With many ways for a family to watch movies together, broadcast and cable television still make it easy to revisit old favorites. What may be familiar to one may be new to someone else! Here are a few choices for this weekend.

With Six You Get Eggroll (1968)

This was a banner year for movies about families with Henry Fonda and Lucille Ball bringing their broods together in Yours, Mine and Ours while Doris Day and Brian Keith rule the roost in this popular comedy. They play widowed adults who find love can be wonderful the second time around. And they discover that, when adults remarry, they often bring others to the party, including three sons from Day and a daughter from Keith. Together, they discover what it means to be a family in a comedy that still generates chuckles and a few healthy tears.

Sunday, Sept. 14, 6 p.m., Turner Classic Movies (TCM)

Cinderella (1950)

Like many Disney animated classics, this feels as fresh today as when it was first discovered by generations of young movie watchers. Of course, we know the story of the young girl who wants to go to the ball to meet her prince. While other versions may focus more on the girl and the stepmother who tries to stand in her way, Disney treats us to a collection of delightful animal characters trying to make Cinderella’s dreams come true. We may get less of the humorous tension between humans while we delight in the marvelous mischief from those kind-hearted creatures of the forest. The late Verna Felton delivers a delightful vocal characterization of the fairy godmother.

Saturday, Sept. 13, 2:45 p.m.; Sunday, Sept. 14 2:15 p.m., ABC Family

Steel Magnolias (1989)

No matter how many times you visit this lovely group of women in a small town in Louisiana, the characters appeal, the dialogue crackles and the relationships jump off the screen. Director Herbert Ross wisely opens up the stage play — moving beyond the beauty parlor where the women solve the problems of life and loves as good friends do — to develop each woman’s story with careful handling. The actresses shine, from Sally Field’s touching portrayal of a mother trying to cope with her daughter’s decisions, to Shirley MacLaine’s delicious take on an exaggerated Southern woman, to Olympia Dukakis’ brittle one-liners that capture the essence of small town life. What a treasure this film continues to be.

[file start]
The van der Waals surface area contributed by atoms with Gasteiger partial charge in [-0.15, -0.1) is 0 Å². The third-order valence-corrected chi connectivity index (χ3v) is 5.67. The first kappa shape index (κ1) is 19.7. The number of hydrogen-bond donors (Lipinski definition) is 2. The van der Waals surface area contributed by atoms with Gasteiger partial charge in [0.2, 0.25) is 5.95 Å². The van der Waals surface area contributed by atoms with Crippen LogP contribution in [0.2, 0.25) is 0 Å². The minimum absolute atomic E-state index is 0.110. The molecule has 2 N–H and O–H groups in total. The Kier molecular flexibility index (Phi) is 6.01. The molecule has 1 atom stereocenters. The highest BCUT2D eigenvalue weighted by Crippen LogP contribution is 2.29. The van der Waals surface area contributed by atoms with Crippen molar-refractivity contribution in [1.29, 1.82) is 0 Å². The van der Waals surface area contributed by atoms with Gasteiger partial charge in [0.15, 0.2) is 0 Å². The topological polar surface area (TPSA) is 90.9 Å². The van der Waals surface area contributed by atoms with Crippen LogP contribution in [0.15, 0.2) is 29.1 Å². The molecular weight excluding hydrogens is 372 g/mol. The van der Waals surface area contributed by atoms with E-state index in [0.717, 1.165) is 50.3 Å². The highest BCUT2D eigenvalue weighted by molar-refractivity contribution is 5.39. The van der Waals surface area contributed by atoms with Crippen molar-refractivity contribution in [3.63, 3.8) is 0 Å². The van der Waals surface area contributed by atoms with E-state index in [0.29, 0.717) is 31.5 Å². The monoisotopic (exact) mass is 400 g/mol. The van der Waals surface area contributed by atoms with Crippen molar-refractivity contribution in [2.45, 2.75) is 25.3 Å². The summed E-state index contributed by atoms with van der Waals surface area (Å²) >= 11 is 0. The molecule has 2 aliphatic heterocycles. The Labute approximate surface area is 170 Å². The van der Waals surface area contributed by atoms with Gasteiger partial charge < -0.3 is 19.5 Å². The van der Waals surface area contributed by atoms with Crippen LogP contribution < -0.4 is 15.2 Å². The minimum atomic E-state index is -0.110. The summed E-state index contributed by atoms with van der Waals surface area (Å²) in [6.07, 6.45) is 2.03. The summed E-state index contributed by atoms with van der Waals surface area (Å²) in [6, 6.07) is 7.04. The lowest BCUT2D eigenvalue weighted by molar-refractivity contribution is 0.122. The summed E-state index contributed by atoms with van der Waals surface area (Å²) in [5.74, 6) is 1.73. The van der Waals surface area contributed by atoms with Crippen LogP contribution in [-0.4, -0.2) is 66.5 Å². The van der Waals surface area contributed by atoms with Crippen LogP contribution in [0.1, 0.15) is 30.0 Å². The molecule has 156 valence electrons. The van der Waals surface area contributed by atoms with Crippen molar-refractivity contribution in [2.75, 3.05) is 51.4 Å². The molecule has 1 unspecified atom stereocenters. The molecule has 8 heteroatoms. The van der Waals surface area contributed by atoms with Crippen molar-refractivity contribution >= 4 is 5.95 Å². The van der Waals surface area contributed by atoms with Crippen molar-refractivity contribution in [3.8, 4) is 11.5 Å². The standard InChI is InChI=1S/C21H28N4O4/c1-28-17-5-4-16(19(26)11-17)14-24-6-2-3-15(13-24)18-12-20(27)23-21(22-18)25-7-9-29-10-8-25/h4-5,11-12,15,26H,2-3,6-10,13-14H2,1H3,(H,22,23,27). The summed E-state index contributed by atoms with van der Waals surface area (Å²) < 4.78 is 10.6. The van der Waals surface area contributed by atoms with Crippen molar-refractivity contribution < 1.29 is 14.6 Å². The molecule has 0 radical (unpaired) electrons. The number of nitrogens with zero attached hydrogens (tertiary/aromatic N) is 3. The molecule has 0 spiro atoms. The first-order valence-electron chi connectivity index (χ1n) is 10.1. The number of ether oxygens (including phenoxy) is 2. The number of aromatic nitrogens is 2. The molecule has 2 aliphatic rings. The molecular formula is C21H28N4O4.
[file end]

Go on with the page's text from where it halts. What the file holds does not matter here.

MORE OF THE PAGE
Friday, Sept. 12, 5:30 p.m., CMT

Julie and Julia (2009)

Of course, any chance to watch Meryl Streep lead a master class in acting is worth the time. And this behind-the-scenes look at the life and work of chef Julia Child gives the actress the chance to create a vibrant characterization of a driven woman who never leaves any food on her plate. We can’t get enough of Streep’s spontaneous creation of this fascinating woman. Unfortunately, she is only half the movie, with the other half focusing on a less-than-compelling Amy Adams playing a woman who is inspired by Child to cook all the recipes in her first book about French cooking. If only writer/director Nora Ephron had given Streep more screen time, with occasional visits from Adams, the film would be sublime. Still, it’s a lot of fun.

Friday, Sept. 12, 7 p.m., Oxygn

Sweet Bird of Youth (1962)

While not appropriate for the entire family, this screen adaptation of Tennessee Williams’ stage hit offers plenty of Southern sizzle for mature viewers. Paul Newman is a wandering man with too much ambition and too little discipline who returns to the small town in the South he had to leave in disgrace. Traveling by his side is an aging actress trying to flee the bad reviews for her latest film. While they try to fool each other into thinking they could mean something as a couple, each delves into delusions of what life could have been if the choices had been smarter. Newman is perfection, Geraldine Page shines in her Oscar-nominated performance as the diva, and Ed Begley (who won an Oscar) steals his scenes as a man watching his world crumble.

Sunday, Sept. 14, 2 p.m., Turner Classic Movies

Sharing worthwhile movies can be as easy as turning on the television or going online. And, when you watch as a family, take the time to chat about what you’re seeing. That makes it even more fun.